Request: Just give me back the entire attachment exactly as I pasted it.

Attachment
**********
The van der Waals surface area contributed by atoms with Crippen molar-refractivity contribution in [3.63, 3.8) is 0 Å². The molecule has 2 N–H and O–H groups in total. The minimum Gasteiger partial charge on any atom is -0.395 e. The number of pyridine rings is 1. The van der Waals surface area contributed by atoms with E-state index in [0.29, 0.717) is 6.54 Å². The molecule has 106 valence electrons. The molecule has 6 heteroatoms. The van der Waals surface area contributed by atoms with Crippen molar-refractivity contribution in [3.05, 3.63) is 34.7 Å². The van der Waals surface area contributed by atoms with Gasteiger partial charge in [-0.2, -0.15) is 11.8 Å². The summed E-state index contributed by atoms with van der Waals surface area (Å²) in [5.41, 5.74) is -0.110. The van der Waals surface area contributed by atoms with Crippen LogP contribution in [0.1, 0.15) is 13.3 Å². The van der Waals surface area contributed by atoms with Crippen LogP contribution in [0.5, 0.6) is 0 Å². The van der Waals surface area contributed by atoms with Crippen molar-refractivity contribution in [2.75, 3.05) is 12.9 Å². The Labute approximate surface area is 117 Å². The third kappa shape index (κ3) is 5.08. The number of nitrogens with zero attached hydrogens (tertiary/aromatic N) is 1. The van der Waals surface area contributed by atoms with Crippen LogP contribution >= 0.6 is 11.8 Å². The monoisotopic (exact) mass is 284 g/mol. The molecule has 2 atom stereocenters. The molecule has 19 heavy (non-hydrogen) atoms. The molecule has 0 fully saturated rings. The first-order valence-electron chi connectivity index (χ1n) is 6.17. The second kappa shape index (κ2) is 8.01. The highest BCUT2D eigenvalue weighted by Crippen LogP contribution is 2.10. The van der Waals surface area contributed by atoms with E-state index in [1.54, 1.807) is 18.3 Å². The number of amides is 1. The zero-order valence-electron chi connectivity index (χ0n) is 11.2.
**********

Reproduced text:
The van der Waals surface area contributed by atoms with Crippen molar-refractivity contribution in [3.63, 3.8) is 0 Å². The molecule has 2 N–H and O–H groups in total. The minimum Gasteiger partial charge on any atom is -0.395 e. The number of pyridine rings is 1. The van der Waals surface area contributed by atoms with E-state index in [0.29, 0.717) is 6.54 Å². The molecule has 106 valence electrons. The molecule has 6 heteroatoms. The van der Waals surface area contributed by atoms with Crippen molar-refractivity contribution in [3.05, 3.63) is 34.7 Å². The van der Waals surface area contributed by atoms with Gasteiger partial charge in [-0.2, -0.15) is 11.8 Å². The summed E-state index contributed by atoms with van der Waals surface area (Å²) in [5.41, 5.74) is -0.110. The van der Waals surface area contributed by atoms with Crippen LogP contribution in [0.1, 0.15) is 13.3 Å². The van der Waals surface area contributed by atoms with Crippen LogP contribution in [0.5, 0.6) is 0 Å². The van der Waals surface area contributed by atoms with Crippen molar-refractivity contribution in [2.75, 3.05) is 12.9 Å². The Labute approximate surface area is 117 Å². The third kappa shape index (κ3) is 5.08. The number of nitrogens with zero attached hydrogens (tertiary/aromatic N) is 1. The van der Waals surface area contributed by atoms with Crippen LogP contribution >= 0.6 is 11.8 Å². The monoisotopic (exact) mass is 284 g/mol. The molecule has 2 atom stereocenters. The molecule has 19 heavy (non-hydrogen) atoms. The molecule has 0 fully saturated rings. The first-order valence-electron chi connectivity index (χ1n) is 6.17. The second kappa shape index (κ2) is 8.01. The highest BCUT2D eigenvalue weighted by Crippen LogP contribution is 2.10. The van der Waals surface area contributed by atoms with E-state index in [1.54, 1.807) is 18.3 Å². The number of amides is 1. The zero-order valence-electron chi connectivity index (χ0n) is 11.2.